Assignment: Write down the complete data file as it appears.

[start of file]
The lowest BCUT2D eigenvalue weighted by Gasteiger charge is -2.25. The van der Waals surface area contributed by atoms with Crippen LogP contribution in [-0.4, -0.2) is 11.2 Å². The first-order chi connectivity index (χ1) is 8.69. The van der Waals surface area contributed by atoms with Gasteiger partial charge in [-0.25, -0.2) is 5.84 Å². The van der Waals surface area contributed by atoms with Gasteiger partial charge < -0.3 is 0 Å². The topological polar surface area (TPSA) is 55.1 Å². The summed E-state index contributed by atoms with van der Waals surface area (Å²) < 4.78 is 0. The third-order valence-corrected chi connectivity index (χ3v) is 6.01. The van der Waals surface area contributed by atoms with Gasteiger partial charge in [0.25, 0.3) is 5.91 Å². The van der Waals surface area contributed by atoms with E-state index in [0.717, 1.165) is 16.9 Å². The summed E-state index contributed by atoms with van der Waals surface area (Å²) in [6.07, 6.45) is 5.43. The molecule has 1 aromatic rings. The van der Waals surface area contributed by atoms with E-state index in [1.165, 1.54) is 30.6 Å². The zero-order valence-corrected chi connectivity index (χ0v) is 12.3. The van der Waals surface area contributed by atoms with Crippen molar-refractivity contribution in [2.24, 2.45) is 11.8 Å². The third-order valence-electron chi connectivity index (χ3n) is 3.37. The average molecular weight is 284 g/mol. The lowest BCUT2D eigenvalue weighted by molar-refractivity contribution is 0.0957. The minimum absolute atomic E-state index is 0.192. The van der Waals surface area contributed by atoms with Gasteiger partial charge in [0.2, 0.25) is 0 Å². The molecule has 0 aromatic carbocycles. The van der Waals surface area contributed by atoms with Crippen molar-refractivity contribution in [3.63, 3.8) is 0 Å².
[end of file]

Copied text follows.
The lowest BCUT2D eigenvalue weighted by Gasteiger charge is -2.25. The van der Waals surface area contributed by atoms with Crippen LogP contribution in [-0.4, -0.2) is 11.2 Å². The first-order chi connectivity index (χ1) is 8.69. The van der Waals surface area contributed by atoms with Gasteiger partial charge in [-0.25, -0.2) is 5.84 Å². The van der Waals surface area contributed by atoms with Gasteiger partial charge < -0.3 is 0 Å². The topological polar surface area (TPSA) is 55.1 Å². The summed E-state index contributed by atoms with van der Waals surface area (Å²) < 4.78 is 0. The third-order valence-corrected chi connectivity index (χ3v) is 6.01. The van der Waals surface area contributed by atoms with Gasteiger partial charge in [0.25, 0.3) is 5.91 Å². The van der Waals surface area contributed by atoms with E-state index in [0.717, 1.165) is 16.9 Å². The summed E-state index contributed by atoms with van der Waals surface area (Å²) in [6.07, 6.45) is 5.43. The molecule has 1 aromatic rings. The van der Waals surface area contributed by atoms with E-state index in [1.165, 1.54) is 30.6 Å². The zero-order valence-corrected chi connectivity index (χ0v) is 12.3. The van der Waals surface area contributed by atoms with Crippen molar-refractivity contribution in [2.24, 2.45) is 11.8 Å². The third-order valence-electron chi connectivity index (χ3n) is 3.37. The average molecular weight is 284 g/mol. The lowest BCUT2D eigenvalue weighted by molar-refractivity contribution is 0.0957. The minimum absolute atomic E-state index is 0.192. The van der Waals surface area contributed by atoms with Gasteiger partial charge in [0.2, 0.25) is 0 Å². The molecule has 0 aromatic carbocycles. The van der Waals surface area contributed by atoms with Crippen molar-refractivity contribution in [3.63, 3.8) is 0 Å².